Paul Abela is one of the most prolific Maltese pop song writers. I think he's also one of the most underrated musicians. Listening to tracks from Tristan B's debut album Fallen Angel, you can most certainly sense his prowess, especially if you pay particular attention to the song structures and the instrumental bits between the singing. Life is a Beat has a particularly North African tinge and I've selected to play it on this week's podcast to highlight the point I'm trying to make here. Manuel Balzan, or Tristan B as he is known, is a pop singer in the pin-up mode. Unlike many other wannabes he is blessed with the a crop of original songs written by a great composer. It appears that they're building a pan-European marketing strategy for years to come, but only time can tell if this is just another case of pearls for swine.

Since we're in a pop gear today, I thought it most appropriate to include a song by Thea Saliba. The CD album from this former JESC performer is called About You. I must admit that I haven't heard the whole record by I'm chose to include Bring it Up a song written by Billy J, after hearing it on his YouTube page. It feels good to see that there are relatively intense performers in the local pop scene. There's nothing I hate more than bad pop. Thea certainly does not fall within that category and is actually an excellent example of a decent pop performer.

Aside from the mainstream tunes on today's podcast, I wanted to include something from the trenches. The MMI series is possibly the only regular source to listen to Maltese music and musicians that are absent from radio playlists for one reason or another. Wayne Camilleri has just made to demo recordings. He has released these instrumental tracks on ReverbNation. I expect to see them on his MySpace page sometime soon too. Meanwhile you can hear It's All Okay as the closing track on this week's podcast.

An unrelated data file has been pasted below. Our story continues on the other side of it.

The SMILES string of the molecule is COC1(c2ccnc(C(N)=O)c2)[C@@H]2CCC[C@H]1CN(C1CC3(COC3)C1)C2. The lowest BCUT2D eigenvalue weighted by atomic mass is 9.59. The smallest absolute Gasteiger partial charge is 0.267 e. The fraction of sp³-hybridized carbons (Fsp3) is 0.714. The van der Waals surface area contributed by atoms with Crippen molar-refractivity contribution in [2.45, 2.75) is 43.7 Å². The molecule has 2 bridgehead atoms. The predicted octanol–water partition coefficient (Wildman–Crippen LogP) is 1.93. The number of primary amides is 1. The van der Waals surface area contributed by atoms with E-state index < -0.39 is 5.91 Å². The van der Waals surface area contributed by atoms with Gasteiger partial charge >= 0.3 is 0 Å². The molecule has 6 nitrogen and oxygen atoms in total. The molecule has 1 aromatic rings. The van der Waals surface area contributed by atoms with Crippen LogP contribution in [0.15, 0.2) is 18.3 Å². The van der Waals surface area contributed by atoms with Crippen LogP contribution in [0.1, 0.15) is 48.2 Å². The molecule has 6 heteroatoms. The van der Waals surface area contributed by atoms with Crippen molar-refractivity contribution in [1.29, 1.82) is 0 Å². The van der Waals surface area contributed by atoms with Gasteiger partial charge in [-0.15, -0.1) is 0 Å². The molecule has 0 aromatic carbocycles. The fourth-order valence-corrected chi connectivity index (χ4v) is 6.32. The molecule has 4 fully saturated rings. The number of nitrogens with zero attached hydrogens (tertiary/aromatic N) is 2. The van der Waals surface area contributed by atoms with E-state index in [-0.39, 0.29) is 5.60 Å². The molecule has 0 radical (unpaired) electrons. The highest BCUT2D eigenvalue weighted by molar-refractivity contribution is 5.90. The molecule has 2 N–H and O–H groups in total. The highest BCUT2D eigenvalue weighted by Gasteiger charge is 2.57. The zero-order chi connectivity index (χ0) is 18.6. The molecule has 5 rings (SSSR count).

The RSS feed for the Mużika Mod Ieħor podcast is available here or you can simply click here to subscribe directly with iTunes. You can also add the latest episodes to your My Yahoo! page. If you have no idea what any of this means, just click here.

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Saturday, August 18, 2007


If you're in Malta (or any warm/dry place) right now, I think you'll be amused to find out that I have not been able to go anywhere this week without my umbrella. It's a glorious British summer...meaning it's foggy and rainy. This is to be expected after the 3 weeks of practically continuous sun we've just had.

What's not expected is the termination of the BBC's FM Russian service. What is being called "propaganda" cannot be as completely suppressed now as it was in the days before the widespread use of the Internet, of course. As I see it, this is a blessing in disguise for Internet services in Russia. Filtering the internet is quite easy for powerful entities like national governments but by its very nature the Net is structured to overcome such blockages. Media freedom now means something quite different than it did during the Cold War.

Off to a brighter place: the 79th podcast in my weekly Mużika Mod Ieħor series. It looks like I will not be taking a proper break this summer. So I'm covering acts on the gigging circuit in Malta, which seems to be at its busiest in August. Poxx Bar in Paceville has clearly become one of the hotspots for great live music. This weekend it's hosting three gigs from acts I've chosen to play on this week's podcast.

On Sunday night, Andre' Camilleri's Broken Hearts will join The Beangrowers and Shostakovitch's Nightmare in what sounds like a fairly eclectic mix. Camilleri's lastest CD album One Fine Day has already been featured on MMI. From it I've selected
I Got A Little Drunk.